The Jeep

The vehicle in question is pictured above, a few weeks before MkI of the restoration was completed. It’s not the best picture, but you get the idea.

It’s a real 1955 Willys CJ-5, a direct descendent of the Jeep of WW2 fame.

Why am I talking about this today.

Because at long last the Willys is headed to the shop for the MkII restoration.

You see, the MkI version was damaged by some fairly extreme trail riding with an old friend; the engine did not survive the experience. Because the old Buick V6 was obsolete it could not be economically repaired. So I had to install a Chevy engine. To install the Chevy engine, the Jeep had to be converted to a hydraulic clutch. And BTW, it needed a new exhaust.

The list went on.

To make a long, sad story short, I burned out on the Jeep. I literally locked the garage and walked away. I knew that I had reached the edge of my competency, and funds were tight so I couldn’t pay for the repair.

I went back in the house and started to write. I published one book, then a whole trilogy. In the meanwhile, the CJ-5 slept. My garage was a cobweb strewn mini-museum.

It always bothered me, that fun little Jeep.

Then one day my former commander and friend came down to the house to check up on his troop.

We went out to the garage to look at the Jeep. You see, my journey with the CJ-5 was his fault.


Well, for that we need to step back in time. To Afghanistan. To the valley.

He and I were standing there talking. Smoking or something. He mentioned that he had once had a Jeep but he never got around to fixing it, so he sold it. He told me of buzzing around the desert with the Kuwaiti Army in their Jeeps before the War kicked off. It was a pleasant memory for him.

Then some jerk shot at us.

A couple of years later, and I was going through the hell that is the Army Medical Board. I was under medical supervision and I lost my driver’s license. It was rough. The Colonel called, he asked if I knew where an old Jeep was. I said I didn’t know, but I could find out.

I located two. He came down and inspected them, they were too far gone for his tastes. But I looked at them and realized I could combine them into one good vehicle. After the Colonel left, I called the seller and proposed a trade.

A hunting rifle for the two Jeeps, a 1958 and a ’55.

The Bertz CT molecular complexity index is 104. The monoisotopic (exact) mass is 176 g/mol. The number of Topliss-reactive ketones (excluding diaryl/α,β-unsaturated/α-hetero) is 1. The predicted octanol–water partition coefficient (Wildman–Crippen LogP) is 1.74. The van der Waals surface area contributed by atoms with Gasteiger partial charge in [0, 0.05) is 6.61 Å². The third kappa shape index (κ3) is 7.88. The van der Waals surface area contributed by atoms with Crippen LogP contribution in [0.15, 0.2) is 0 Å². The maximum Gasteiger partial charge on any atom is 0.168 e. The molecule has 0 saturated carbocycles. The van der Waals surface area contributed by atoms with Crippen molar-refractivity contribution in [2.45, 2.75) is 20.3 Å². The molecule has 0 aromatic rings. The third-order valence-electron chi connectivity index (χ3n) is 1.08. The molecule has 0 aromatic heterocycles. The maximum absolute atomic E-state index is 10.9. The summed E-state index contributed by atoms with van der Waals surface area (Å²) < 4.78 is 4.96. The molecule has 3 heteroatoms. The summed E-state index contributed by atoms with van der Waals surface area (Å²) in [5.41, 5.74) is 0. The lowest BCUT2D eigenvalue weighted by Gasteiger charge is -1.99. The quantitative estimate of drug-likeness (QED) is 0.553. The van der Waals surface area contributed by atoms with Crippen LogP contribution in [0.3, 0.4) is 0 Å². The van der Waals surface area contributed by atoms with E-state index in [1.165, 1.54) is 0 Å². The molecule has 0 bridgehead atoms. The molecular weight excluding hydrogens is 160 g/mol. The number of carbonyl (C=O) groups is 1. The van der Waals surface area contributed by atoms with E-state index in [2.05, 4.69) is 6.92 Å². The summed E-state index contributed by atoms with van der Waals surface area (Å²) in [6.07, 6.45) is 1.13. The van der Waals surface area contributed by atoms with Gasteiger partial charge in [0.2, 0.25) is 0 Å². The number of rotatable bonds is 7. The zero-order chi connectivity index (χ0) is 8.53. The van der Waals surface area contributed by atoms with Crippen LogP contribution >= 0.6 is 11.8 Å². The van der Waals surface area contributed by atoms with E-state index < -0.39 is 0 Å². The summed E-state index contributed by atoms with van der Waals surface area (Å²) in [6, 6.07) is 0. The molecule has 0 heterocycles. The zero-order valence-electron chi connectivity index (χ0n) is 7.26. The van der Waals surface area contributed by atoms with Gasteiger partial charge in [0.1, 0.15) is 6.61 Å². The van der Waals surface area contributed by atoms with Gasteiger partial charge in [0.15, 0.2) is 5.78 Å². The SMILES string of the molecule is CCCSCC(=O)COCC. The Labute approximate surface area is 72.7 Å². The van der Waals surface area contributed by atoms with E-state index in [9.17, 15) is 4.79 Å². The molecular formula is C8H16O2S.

They said yes. A few days later and I had both vehicles parked in my driveway. The fun began. Within one hundred days I had one complete and functional Jeep. Then I trashed it and the sad part of the tale began.

Fast forward to now, readers.

Now the time has come for the Jeep to get back on the road.

It’s the Colonel’s fault, again.

The Jeep isn’t getting back on the road because I’ve suddenly struck it rich. That is not the case. No, it’s because the Colonel visited and he came up with a plan.

It seems he finally wants a functional Jeep back in his life, but he doesn’t want to pay a fortune. Neither do I. So he says to me, “Hey, let’s go co-owner on this thing, get it to a shop and get it fixed.”

As we looked over the forlorn abandoned project, this struck me as a great idea. Upon further reflection, it was the only idea. Otherwise the old wagon would never get back on the road.

So it’s a win-win. The Colonel gets his Jeep and a place to store it (he lives in the city and room is tight), I get to see my project completed.

The restorers are coming this week with a flatbed. After some unknown period of time, the Jeep will come back fully functional.

The old ’55 model. Born of war in a couple of respects, serving in retirement and peace.

I’m cleaning the cobwebs from my garage; this is exciting stuff.

Kind of like this fall’s writing. The wait has been long, but worth it.

On Teamwork

I guess before I wrote about leadership in an earlier post I should have written about teamwork. Because if you aren’t a good team player, you will be a bad leader. Just my two cents.

Ike would agree. That’s why I posted his picture.

No man in history, with the exception of Marshal Zhukov, ever controlled a mightier military force. Surely General Eisenhower could have called his own shots, done what he wanted, right?

Actually, no. To study Ike’s history is to look at a long chain of compromises and coalition and team building exercises.

Put simply, General Eisenhower was a supreme team player and eventually a mighty commander. But on many occasions it almost ended badly. Look, I’m not going to talk about Eisenhower at length; I cite his example because it’s a good one.

A phrase from Army OCS. “Never ‘get married’ to your plan, because it isn’t your plan. It is the commander’s.”

What does that mean?

OK- this is very important to the discussion. Everyone has a boss. Even Eisenhower had a boss- Churchill and Roosevelt. Eisenhower may have been responsible for the development of Operation Overlord (the invasion of Europe 1944), but his bosses owned the plan. They could, and did, attempt to modify the plan. Churchill was particularly bad about this, and Eisenhower clashed with him.

Eisenhower knew, however, that his civilian bosses were responsible for strategy and political considerations, and that if they offered changes to Overlord that he could not tolerate, he could remove himself from the team.